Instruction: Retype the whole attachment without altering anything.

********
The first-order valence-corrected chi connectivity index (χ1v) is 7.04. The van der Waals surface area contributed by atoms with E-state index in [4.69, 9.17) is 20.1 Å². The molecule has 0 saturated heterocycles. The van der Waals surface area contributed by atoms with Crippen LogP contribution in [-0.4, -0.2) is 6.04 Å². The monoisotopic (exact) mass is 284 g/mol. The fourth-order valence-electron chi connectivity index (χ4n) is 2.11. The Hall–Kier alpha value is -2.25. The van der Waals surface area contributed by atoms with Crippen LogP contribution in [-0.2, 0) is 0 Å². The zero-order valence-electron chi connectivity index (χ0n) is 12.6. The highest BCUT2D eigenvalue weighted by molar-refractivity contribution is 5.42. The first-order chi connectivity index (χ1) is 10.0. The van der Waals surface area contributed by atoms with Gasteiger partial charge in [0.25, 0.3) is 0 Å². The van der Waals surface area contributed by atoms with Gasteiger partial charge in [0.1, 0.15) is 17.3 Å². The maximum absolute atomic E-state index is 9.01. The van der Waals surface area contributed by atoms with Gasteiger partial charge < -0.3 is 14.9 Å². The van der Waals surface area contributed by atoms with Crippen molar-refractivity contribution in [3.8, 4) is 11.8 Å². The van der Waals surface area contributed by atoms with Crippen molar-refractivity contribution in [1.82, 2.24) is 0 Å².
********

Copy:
The first-order valence-corrected chi connectivity index (χ1v) is 7.04. The van der Waals surface area contributed by atoms with E-state index in [4.69, 9.17) is 20.1 Å². The molecule has 0 saturated heterocycles. The van der Waals surface area contributed by atoms with Crippen LogP contribution in [-0.4, -0.2) is 6.04 Å². The monoisotopic (exact) mass is 284 g/mol. The fourth-order valence-electron chi connectivity index (χ4n) is 2.11. The Hall–Kier alpha value is -2.25. The van der Waals surface area contributed by atoms with Crippen LogP contribution in [-0.2, 0) is 0 Å². The zero-order valence-electron chi connectivity index (χ0n) is 12.6. The highest BCUT2D eigenvalue weighted by molar-refractivity contribution is 5.42. The first-order chi connectivity index (χ1) is 10.0. The van der Waals surface area contributed by atoms with Gasteiger partial charge in [0.25, 0.3) is 0 Å². The van der Waals surface area contributed by atoms with Gasteiger partial charge in [0.1, 0.15) is 17.3 Å². The maximum absolute atomic E-state index is 9.01. The van der Waals surface area contributed by atoms with Gasteiger partial charge < -0.3 is 14.9 Å². The van der Waals surface area contributed by atoms with Crippen molar-refractivity contribution in [3.8, 4) is 11.8 Å². The van der Waals surface area contributed by atoms with Crippen molar-refractivity contribution in [1.82, 2.24) is 0 Å².